Hate to say it, this isn't an american made weapon/too.l My Kimber on the other hand is as is a friends Para USA. There aren't many left. Springfield used to be US made but now is made by Imbel.

Hate to say it, this isn't an american made weapon/too.l My Kimber on the other hand is as is a friends Para USA. There aren't many left. Springfield used to be US made but now is made by Imbel.

I only which I could buy this gun for $565!!! Too bad this review is 10 years old. :-(

I am impressed with the price of this 1911. I have many 1911's of different price ranges, none of them this low. I will be anxious to go to the gun store and try one for myself, and see if it feels as good as the report says it does.

11 year old review. look, one thing I really respect about gun tests is straight forward tell it like it is reviews. If it fails it fails. Find me another source that will say that. But this, as pointed out by several others, is hardly more than spam with an out of date review. Please, do not bother. keep it up to date.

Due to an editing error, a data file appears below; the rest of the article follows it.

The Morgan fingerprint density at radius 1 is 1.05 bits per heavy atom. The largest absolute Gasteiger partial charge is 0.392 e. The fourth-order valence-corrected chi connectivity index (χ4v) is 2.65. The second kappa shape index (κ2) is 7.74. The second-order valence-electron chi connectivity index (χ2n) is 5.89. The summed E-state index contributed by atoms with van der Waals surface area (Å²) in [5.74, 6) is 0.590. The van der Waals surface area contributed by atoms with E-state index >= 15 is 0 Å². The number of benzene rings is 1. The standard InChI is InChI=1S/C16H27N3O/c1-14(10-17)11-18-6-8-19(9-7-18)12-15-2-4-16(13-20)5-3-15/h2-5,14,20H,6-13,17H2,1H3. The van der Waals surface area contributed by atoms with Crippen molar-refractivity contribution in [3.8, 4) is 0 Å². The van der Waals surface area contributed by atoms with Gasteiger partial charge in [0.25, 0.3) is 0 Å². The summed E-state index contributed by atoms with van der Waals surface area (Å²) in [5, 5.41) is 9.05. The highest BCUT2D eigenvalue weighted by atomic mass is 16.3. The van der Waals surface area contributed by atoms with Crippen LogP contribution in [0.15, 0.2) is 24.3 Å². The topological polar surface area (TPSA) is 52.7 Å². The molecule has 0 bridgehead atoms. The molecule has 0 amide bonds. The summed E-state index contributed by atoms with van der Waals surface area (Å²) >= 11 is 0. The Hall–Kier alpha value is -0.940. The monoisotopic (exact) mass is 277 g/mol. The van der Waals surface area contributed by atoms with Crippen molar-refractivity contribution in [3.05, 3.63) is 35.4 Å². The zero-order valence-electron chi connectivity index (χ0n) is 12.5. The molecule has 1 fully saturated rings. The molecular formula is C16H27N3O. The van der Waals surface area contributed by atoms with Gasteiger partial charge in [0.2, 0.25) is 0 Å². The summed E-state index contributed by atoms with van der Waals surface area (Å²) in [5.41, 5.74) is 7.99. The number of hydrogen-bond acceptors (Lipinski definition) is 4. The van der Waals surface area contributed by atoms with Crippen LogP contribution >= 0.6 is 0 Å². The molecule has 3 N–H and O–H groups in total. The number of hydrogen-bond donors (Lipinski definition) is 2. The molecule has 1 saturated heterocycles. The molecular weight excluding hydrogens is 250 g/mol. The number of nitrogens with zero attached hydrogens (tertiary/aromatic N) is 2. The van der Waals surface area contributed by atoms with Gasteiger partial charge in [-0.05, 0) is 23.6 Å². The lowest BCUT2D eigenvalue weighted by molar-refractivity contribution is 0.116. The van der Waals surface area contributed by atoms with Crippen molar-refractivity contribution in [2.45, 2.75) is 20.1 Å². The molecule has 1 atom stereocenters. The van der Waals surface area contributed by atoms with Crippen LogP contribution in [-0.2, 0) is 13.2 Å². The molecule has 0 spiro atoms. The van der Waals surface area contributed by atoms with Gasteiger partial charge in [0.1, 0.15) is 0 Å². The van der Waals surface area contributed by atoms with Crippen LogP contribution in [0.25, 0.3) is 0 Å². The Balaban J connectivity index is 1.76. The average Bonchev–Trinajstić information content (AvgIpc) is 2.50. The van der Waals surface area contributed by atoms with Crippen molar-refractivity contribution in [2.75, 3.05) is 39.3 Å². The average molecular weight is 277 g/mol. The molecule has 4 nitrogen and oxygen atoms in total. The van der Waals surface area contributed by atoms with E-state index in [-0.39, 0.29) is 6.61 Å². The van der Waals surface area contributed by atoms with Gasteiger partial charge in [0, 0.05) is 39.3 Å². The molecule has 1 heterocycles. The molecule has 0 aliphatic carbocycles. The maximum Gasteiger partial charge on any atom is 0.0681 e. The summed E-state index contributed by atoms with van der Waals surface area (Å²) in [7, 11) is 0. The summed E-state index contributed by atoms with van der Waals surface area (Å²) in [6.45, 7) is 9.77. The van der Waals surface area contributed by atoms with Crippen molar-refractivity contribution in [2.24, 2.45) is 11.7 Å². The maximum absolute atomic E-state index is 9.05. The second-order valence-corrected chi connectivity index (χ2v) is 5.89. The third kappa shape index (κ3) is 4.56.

Worthless review. These kinds of reviews should be Headlined as "A Review From The History Files" or similar.

A 10+ year old piece of nostalgia being listed as a "review" is inapplicable to any device being manufactured today. ALL manufacturing processes and quality control processes change over time to varying degrees...sometimes drastically.

First, presenting a review of a 10 year old gun and misquoting the actual price indicates to me that your reviews are, at best, unreliable and worse, deceptive. Clean up your act, Gun Reports.